The other digital happening recently, and one which I am really excited about, was the launch of the Real Time Wine app. I have – sort of – been involved with Real Time Wine since founder Andy Hadfield launched it as a Posterous blog. The initial idea was to have twitter length wine reviews, without using any “wine words”. So no sweaty saddle, malolactic fermentation, acid, tannin, and the like. The notion was to keep things as simple as possible, with a score out of 10 and the price. When I saw it I thought it a fantastic way get people express wine differently, and also hopefully help consumers choose which to buy.
Here is one of my early contributions:
Neil Ellis Groenekloef Sauvignon Blanc 2010. Smell: Kiwi & granadilla. Taste: grassy herbs & pineapple. End result: Fist pump. Splendidly balanced; tight, but at ease.
The blog has now turned into a fully fledged app, designed to help local consumers with choosing wines by crowd sourcing the reviewing process. It looks great. A welcome change – for me at least – is that instead of an out of 10 score, there are YUM or YUK buttons. This appeals tremendously to me, as I am a fan of Tom Robbins. (If you get the reference I’ll buy you a glass of wine sometime.) Also, I never liked the scoring part.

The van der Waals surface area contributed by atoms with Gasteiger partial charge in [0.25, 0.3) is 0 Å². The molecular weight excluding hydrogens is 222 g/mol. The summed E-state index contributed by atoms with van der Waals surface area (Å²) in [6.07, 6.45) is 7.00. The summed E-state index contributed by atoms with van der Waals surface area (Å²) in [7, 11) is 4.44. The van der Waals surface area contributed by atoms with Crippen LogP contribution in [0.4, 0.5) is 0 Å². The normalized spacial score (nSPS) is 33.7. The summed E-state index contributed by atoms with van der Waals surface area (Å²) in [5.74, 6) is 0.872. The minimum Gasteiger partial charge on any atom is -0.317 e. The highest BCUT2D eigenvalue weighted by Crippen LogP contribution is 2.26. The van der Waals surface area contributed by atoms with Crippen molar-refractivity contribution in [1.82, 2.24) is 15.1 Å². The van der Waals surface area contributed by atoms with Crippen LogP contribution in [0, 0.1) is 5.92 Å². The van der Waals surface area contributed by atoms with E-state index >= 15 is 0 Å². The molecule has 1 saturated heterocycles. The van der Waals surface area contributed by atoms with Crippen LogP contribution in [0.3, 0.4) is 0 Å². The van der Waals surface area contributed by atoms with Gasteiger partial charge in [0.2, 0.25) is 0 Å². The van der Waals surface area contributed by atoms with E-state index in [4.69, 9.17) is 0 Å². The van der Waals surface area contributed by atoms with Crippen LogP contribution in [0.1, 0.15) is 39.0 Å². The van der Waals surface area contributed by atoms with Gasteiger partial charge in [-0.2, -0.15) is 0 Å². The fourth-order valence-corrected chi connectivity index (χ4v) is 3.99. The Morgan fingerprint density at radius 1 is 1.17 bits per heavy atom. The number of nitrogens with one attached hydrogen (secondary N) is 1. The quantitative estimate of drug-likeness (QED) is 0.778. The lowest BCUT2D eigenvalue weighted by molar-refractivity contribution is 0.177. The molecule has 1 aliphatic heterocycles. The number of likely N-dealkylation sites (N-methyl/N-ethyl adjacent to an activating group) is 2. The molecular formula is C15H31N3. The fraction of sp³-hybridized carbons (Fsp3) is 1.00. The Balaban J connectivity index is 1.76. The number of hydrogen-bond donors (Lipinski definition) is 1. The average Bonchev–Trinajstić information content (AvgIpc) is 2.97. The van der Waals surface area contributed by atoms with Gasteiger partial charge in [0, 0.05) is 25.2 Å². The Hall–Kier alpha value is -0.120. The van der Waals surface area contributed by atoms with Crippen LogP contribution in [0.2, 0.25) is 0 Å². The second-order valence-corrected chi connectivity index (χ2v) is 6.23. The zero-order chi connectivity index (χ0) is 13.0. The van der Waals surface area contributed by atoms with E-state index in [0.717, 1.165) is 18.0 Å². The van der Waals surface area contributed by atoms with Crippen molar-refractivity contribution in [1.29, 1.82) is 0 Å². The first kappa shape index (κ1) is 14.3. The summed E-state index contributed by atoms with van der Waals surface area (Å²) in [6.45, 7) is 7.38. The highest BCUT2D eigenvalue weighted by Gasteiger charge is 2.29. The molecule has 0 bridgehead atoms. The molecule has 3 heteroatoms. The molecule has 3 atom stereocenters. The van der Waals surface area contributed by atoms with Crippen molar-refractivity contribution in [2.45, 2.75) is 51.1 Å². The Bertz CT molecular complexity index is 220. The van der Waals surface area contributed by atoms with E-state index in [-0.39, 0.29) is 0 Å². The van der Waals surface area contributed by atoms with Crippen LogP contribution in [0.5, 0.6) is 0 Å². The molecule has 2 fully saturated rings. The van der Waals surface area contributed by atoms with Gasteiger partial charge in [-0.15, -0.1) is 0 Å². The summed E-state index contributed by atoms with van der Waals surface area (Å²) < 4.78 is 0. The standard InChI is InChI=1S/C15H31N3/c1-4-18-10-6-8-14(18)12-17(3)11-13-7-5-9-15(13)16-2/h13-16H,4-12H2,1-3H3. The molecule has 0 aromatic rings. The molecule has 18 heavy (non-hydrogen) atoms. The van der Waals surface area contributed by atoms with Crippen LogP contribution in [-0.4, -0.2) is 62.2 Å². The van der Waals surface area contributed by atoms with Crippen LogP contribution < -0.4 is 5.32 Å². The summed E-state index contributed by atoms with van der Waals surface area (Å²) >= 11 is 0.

If Real Time Wine can get enough users, then I think it will be a truly useful tool for the South African Wine consumer. Although, my one concern is that there are simply too many wines for a truly meaningful crowdsourced scores to emerge. But now that is in app form, it will be something I am going to be continually checking, and I bet wineries will too.